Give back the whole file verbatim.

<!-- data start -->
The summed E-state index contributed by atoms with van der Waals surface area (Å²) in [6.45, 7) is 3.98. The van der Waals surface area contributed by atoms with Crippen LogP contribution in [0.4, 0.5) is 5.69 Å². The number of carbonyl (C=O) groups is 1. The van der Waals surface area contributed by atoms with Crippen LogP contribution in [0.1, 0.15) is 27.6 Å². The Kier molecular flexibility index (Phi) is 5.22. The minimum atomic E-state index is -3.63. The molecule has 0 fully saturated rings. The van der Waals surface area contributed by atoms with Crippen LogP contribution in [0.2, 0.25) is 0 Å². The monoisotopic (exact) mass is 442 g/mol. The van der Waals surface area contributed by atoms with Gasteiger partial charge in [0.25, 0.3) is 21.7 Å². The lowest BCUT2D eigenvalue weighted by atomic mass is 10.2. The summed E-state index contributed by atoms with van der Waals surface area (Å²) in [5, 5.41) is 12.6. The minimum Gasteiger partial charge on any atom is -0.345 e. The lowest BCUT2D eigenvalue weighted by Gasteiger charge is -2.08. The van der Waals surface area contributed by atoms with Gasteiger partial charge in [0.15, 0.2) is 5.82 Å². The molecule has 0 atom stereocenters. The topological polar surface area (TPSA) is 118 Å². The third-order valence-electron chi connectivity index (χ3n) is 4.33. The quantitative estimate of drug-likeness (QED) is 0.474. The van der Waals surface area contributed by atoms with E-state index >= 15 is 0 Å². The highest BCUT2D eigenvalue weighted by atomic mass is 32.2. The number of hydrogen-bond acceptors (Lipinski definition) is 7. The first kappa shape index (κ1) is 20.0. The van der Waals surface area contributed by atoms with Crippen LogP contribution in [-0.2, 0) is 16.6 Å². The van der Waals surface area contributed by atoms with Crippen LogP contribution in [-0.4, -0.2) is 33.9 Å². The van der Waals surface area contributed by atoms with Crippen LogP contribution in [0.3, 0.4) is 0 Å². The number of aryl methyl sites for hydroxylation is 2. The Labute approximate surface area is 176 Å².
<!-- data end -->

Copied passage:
The summed E-state index contributed by atoms with van der Waals surface area (Å²) in [6.45, 7) is 3.98. The van der Waals surface area contributed by atoms with Crippen LogP contribution in [0.4, 0.5) is 5.69 Å². The number of carbonyl (C=O) groups is 1. The van der Waals surface area contributed by atoms with Crippen LogP contribution in [0.1, 0.15) is 27.6 Å². The Kier molecular flexibility index (Phi) is 5.22. The minimum atomic E-state index is -3.63. The molecule has 0 fully saturated rings. The van der Waals surface area contributed by atoms with Crippen LogP contribution in [0.2, 0.25) is 0 Å². The monoisotopic (exact) mass is 442 g/mol. The van der Waals surface area contributed by atoms with Gasteiger partial charge in [0.25, 0.3) is 21.7 Å². The lowest BCUT2D eigenvalue weighted by atomic mass is 10.2. The summed E-state index contributed by atoms with van der Waals surface area (Å²) in [5, 5.41) is 12.6. The minimum Gasteiger partial charge on any atom is -0.345 e. The lowest BCUT2D eigenvalue weighted by Gasteiger charge is -2.08. The van der Waals surface area contributed by atoms with Gasteiger partial charge in [0.15, 0.2) is 5.82 Å². The molecule has 0 atom stereocenters. The topological polar surface area (TPSA) is 118 Å². The third-order valence-electron chi connectivity index (χ3n) is 4.33. The quantitative estimate of drug-likeness (QED) is 0.474. The van der Waals surface area contributed by atoms with E-state index >= 15 is 0 Å². The highest BCUT2D eigenvalue weighted by atomic mass is 32.2. The number of hydrogen-bond acceptors (Lipinski definition) is 7. The first kappa shape index (κ1) is 20.0. The van der Waals surface area contributed by atoms with Crippen LogP contribution in [-0.2, 0) is 16.6 Å². The van der Waals surface area contributed by atoms with Crippen LogP contribution in [-0.4, -0.2) is 33.9 Å². The van der Waals surface area contributed by atoms with Crippen LogP contribution in [0.3, 0.4) is 0 Å². The number of aryl methyl sites for hydroxylation is 2. The Labute approximate surface area is 176 Å².